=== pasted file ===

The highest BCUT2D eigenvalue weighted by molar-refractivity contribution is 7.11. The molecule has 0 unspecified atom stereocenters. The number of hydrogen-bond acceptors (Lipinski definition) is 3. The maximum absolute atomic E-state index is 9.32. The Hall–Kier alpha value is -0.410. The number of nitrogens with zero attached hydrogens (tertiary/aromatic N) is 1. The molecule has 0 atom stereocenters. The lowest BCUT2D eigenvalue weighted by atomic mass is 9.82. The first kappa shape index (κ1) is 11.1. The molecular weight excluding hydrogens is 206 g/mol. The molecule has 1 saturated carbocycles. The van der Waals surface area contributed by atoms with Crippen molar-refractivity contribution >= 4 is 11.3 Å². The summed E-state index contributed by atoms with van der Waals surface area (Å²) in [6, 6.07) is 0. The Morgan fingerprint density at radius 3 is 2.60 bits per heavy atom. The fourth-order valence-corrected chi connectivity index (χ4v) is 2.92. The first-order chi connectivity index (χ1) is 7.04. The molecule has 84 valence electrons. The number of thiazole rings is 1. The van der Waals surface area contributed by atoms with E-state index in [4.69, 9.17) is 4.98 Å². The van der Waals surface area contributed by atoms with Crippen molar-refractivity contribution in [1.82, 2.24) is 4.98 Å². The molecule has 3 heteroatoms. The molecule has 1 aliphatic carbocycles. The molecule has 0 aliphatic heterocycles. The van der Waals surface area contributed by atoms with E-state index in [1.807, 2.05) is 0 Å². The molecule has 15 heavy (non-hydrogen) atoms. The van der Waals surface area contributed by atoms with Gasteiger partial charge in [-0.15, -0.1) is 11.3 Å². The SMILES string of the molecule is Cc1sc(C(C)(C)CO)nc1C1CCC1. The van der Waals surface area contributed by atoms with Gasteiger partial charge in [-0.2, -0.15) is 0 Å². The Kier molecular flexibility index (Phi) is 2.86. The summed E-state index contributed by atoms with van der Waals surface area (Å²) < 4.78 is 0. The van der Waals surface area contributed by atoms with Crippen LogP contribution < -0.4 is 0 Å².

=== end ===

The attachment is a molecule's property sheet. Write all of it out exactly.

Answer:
The highest BCUT2D eigenvalue weighted by molar-refractivity contribution is 7.11. The molecule has 0 unspecified atom stereocenters. The number of hydrogen-bond acceptors (Lipinski definition) is 3. The maximum absolute atomic E-state index is 9.32. The Hall–Kier alpha value is -0.410. The number of nitrogens with zero attached hydrogens (tertiary/aromatic N) is 1. The molecule has 0 atom stereocenters. The lowest BCUT2D eigenvalue weighted by atomic mass is 9.82. The first kappa shape index (κ1) is 11.1. The molecular weight excluding hydrogens is 206 g/mol. The molecule has 1 saturated carbocycles. The van der Waals surface area contributed by atoms with Crippen molar-refractivity contribution >= 4 is 11.3 Å². The summed E-state index contributed by atoms with van der Waals surface area (Å²) in [6, 6.07) is 0. The Morgan fingerprint density at radius 3 is 2.60 bits per heavy atom. The fourth-order valence-corrected chi connectivity index (χ4v) is 2.92. The first-order chi connectivity index (χ1) is 7.04. The molecule has 84 valence electrons. The number of thiazole rings is 1. The van der Waals surface area contributed by atoms with E-state index in [4.69, 9.17) is 4.98 Å². The van der Waals surface area contributed by atoms with Crippen molar-refractivity contribution in [1.82, 2.24) is 4.98 Å². The molecule has 3 heteroatoms. The molecule has 1 aliphatic carbocycles. The molecule has 0 aliphatic heterocycles. The van der Waals surface area contributed by atoms with E-state index in [1.807, 2.05) is 0 Å². The molecule has 15 heavy (non-hydrogen) atoms. The van der Waals surface area contributed by atoms with Gasteiger partial charge in [-0.15, -0.1) is 11.3 Å². The SMILES string of the molecule is Cc1sc(C(C)(C)CO)nc1C1CCC1. The van der Waals surface area contributed by atoms with Gasteiger partial charge in [-0.2, -0.15) is 0 Å². The Kier molecular flexibility index (Phi) is 2.86. The summed E-state index contributed by atoms with van der Waals surface area (Å²) < 4.78 is 0. The van der Waals surface area contributed by atoms with Crippen LogP contribution < -0.4 is 0 Å².